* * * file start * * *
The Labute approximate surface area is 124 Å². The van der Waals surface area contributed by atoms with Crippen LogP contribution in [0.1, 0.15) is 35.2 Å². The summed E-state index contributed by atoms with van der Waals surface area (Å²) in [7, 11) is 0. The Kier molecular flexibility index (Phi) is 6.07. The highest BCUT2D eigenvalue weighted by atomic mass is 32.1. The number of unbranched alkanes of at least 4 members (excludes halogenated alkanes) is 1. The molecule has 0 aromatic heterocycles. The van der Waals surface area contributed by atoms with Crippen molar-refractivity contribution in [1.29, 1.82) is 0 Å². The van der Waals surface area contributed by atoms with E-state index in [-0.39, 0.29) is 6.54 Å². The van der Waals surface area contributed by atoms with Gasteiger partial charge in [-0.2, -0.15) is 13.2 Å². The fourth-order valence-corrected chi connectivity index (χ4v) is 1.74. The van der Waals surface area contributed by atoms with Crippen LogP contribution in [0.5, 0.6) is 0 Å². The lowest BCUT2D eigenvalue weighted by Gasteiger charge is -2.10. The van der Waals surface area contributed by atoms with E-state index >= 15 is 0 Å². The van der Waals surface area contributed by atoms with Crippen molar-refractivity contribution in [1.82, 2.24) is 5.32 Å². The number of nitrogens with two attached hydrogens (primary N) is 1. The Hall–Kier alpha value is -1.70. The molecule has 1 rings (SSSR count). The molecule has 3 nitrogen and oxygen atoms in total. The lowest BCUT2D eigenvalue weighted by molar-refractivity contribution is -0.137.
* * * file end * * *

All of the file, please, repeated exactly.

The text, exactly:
The Labute approximate surface area is 124 Å². The van der Waals surface area contributed by atoms with Crippen LogP contribution in [0.1, 0.15) is 35.2 Å². The summed E-state index contributed by atoms with van der Waals surface area (Å²) in [7, 11) is 0. The Kier molecular flexibility index (Phi) is 6.07. The highest BCUT2D eigenvalue weighted by atomic mass is 32.1. The number of unbranched alkanes of at least 4 members (excludes halogenated alkanes) is 1. The molecule has 0 aromatic heterocycles. The van der Waals surface area contributed by atoms with Crippen molar-refractivity contribution in [1.29, 1.82) is 0 Å². The van der Waals surface area contributed by atoms with E-state index in [-0.39, 0.29) is 6.54 Å². The van der Waals surface area contributed by atoms with Gasteiger partial charge in [-0.2, -0.15) is 13.2 Å². The fourth-order valence-corrected chi connectivity index (χ4v) is 1.74. The van der Waals surface area contributed by atoms with Crippen LogP contribution in [0.5, 0.6) is 0 Å². The lowest BCUT2D eigenvalue weighted by Gasteiger charge is -2.10. The van der Waals surface area contributed by atoms with E-state index >= 15 is 0 Å². The van der Waals surface area contributed by atoms with Crippen molar-refractivity contribution in [1.82, 2.24) is 5.32 Å². The number of nitrogens with two attached hydrogens (primary N) is 1. The Hall–Kier alpha value is -1.70. The molecule has 1 rings (SSSR count). The molecule has 3 nitrogen and oxygen atoms in total. The lowest BCUT2D eigenvalue weighted by molar-refractivity contribution is -0.137.